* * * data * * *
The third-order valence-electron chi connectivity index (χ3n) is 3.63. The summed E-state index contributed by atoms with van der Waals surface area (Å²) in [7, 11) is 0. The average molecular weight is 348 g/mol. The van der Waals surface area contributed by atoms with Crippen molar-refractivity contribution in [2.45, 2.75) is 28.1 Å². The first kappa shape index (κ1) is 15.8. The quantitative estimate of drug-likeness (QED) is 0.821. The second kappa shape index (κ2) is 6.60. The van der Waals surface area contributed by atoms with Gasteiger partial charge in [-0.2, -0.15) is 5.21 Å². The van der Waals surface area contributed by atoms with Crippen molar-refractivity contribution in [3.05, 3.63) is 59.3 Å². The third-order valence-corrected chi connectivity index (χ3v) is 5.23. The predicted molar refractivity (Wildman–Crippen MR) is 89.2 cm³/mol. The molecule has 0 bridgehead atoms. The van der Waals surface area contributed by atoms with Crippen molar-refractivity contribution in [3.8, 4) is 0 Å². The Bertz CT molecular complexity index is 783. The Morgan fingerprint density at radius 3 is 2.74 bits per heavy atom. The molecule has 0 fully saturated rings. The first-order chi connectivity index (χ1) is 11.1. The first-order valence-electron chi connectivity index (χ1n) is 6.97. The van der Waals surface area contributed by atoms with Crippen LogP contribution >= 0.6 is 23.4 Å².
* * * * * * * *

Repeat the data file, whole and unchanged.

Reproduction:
The third-order valence-electron chi connectivity index (χ3n) is 3.63. The summed E-state index contributed by atoms with van der Waals surface area (Å²) in [7, 11) is 0. The average molecular weight is 348 g/mol. The van der Waals surface area contributed by atoms with Crippen molar-refractivity contribution in [2.45, 2.75) is 28.1 Å². The first kappa shape index (κ1) is 15.8. The quantitative estimate of drug-likeness (QED) is 0.821. The second kappa shape index (κ2) is 6.60. The van der Waals surface area contributed by atoms with Gasteiger partial charge in [-0.2, -0.15) is 5.21 Å². The van der Waals surface area contributed by atoms with Crippen molar-refractivity contribution in [3.05, 3.63) is 59.3 Å². The third-order valence-corrected chi connectivity index (χ3v) is 5.23. The predicted molar refractivity (Wildman–Crippen MR) is 89.2 cm³/mol. The molecule has 0 bridgehead atoms. The van der Waals surface area contributed by atoms with Crippen molar-refractivity contribution in [3.8, 4) is 0 Å². The Bertz CT molecular complexity index is 783. The Morgan fingerprint density at radius 3 is 2.74 bits per heavy atom. The molecule has 0 fully saturated rings. The first-order chi connectivity index (χ1) is 11.1. The first-order valence-electron chi connectivity index (χ1n) is 6.97. The van der Waals surface area contributed by atoms with Crippen LogP contribution >= 0.6 is 23.4 Å².